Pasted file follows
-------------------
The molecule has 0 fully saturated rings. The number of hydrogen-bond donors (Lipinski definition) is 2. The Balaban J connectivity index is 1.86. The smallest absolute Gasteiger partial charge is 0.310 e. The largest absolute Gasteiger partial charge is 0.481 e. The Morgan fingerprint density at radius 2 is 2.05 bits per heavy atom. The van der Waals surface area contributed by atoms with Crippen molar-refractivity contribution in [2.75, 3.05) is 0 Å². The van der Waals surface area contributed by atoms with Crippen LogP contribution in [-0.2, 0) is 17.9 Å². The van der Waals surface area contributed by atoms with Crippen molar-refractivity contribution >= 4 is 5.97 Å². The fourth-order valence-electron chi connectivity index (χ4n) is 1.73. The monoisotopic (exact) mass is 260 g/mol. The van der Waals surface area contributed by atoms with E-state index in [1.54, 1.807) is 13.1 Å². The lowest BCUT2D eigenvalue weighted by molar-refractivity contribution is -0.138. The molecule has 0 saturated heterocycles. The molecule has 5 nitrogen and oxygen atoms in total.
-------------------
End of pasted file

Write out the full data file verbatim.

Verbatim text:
The molecule has 0 fully saturated rings. The number of hydrogen-bond donors (Lipinski definition) is 2. The Balaban J connectivity index is 1.86. The smallest absolute Gasteiger partial charge is 0.310 e. The largest absolute Gasteiger partial charge is 0.481 e. The Morgan fingerprint density at radius 2 is 2.05 bits per heavy atom. The van der Waals surface area contributed by atoms with Crippen molar-refractivity contribution in [2.75, 3.05) is 0 Å². The van der Waals surface area contributed by atoms with Crippen LogP contribution in [-0.2, 0) is 17.9 Å². The van der Waals surface area contributed by atoms with Crippen molar-refractivity contribution >= 4 is 5.97 Å². The fourth-order valence-electron chi connectivity index (χ4n) is 1.73. The monoisotopic (exact) mass is 260 g/mol. The van der Waals surface area contributed by atoms with E-state index in [1.54, 1.807) is 13.1 Å². The lowest BCUT2D eigenvalue weighted by molar-refractivity contribution is -0.138. The molecule has 0 saturated heterocycles. The molecule has 5 nitrogen and oxygen atoms in total.